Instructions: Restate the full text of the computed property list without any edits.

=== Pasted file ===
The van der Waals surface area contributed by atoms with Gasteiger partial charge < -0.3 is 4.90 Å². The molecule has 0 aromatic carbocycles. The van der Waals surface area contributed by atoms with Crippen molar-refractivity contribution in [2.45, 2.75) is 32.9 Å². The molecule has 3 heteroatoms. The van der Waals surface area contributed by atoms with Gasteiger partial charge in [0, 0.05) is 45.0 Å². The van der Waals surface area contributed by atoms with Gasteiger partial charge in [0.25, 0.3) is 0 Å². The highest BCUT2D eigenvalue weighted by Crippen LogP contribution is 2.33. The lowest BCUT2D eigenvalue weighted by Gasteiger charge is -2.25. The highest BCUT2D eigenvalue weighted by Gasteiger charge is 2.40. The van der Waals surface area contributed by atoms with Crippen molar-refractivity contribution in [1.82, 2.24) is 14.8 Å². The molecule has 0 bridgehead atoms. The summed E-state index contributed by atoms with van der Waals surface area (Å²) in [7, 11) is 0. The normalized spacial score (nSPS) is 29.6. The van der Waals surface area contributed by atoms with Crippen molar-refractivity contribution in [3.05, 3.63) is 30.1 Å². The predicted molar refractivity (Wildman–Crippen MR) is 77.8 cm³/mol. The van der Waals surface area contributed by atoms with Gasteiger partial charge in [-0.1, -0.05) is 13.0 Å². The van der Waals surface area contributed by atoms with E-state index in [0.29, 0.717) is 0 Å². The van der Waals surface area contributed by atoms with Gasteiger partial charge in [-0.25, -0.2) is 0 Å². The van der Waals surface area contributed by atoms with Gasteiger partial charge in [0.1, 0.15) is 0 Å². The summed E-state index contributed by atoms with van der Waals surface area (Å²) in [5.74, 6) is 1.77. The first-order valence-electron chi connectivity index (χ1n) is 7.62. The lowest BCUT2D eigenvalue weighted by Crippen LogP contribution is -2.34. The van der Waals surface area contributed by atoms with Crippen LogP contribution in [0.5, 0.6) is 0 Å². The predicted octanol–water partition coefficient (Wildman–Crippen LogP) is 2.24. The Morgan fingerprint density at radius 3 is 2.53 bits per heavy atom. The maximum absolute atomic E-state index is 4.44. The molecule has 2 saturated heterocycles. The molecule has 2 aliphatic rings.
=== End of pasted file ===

The van der Waals surface area contributed by atoms with Gasteiger partial charge < -0.3 is 4.90 Å². The molecule has 0 aromatic carbocycles. The van der Waals surface area contributed by atoms with Crippen molar-refractivity contribution in [2.45, 2.75) is 32.9 Å². The molecule has 3 heteroatoms. The van der Waals surface area contributed by atoms with Gasteiger partial charge in [0, 0.05) is 45.0 Å². The van der Waals surface area contributed by atoms with Gasteiger partial charge in [0.25, 0.3) is 0 Å². The highest BCUT2D eigenvalue weighted by Crippen LogP contribution is 2.33. The lowest BCUT2D eigenvalue weighted by Gasteiger charge is -2.25. The highest BCUT2D eigenvalue weighted by Gasteiger charge is 2.40. The van der Waals surface area contributed by atoms with Crippen molar-refractivity contribution in [1.82, 2.24) is 14.8 Å². The molecule has 0 bridgehead atoms. The summed E-state index contributed by atoms with van der Waals surface area (Å²) in [7, 11) is 0. The normalized spacial score (nSPS) is 29.6. The van der Waals surface area contributed by atoms with Crippen molar-refractivity contribution in [3.05, 3.63) is 30.1 Å². The predicted molar refractivity (Wildman–Crippen MR) is 77.8 cm³/mol. The van der Waals surface area contributed by atoms with Gasteiger partial charge in [-0.1, -0.05) is 13.0 Å². The van der Waals surface area contributed by atoms with E-state index in [0.29, 0.717) is 0 Å². The van der Waals surface area contributed by atoms with Gasteiger partial charge in [-0.25, -0.2) is 0 Å². The van der Waals surface area contributed by atoms with Gasteiger partial charge in [0.1, 0.15) is 0 Å². The summed E-state index contributed by atoms with van der Waals surface area (Å²) in [5.74, 6) is 1.77. The first-order valence-electron chi connectivity index (χ1n) is 7.62. The lowest BCUT2D eigenvalue weighted by Crippen LogP contribution is -2.34. The van der Waals surface area contributed by atoms with Crippen LogP contribution in [0.5, 0.6) is 0 Å². The predicted octanol–water partition coefficient (Wildman–Crippen LogP) is 2.24. The Morgan fingerprint density at radius 3 is 2.53 bits per heavy atom. The maximum absolute atomic E-state index is 4.44. The molecule has 2 saturated heterocycles. The molecule has 2 aliphatic rings.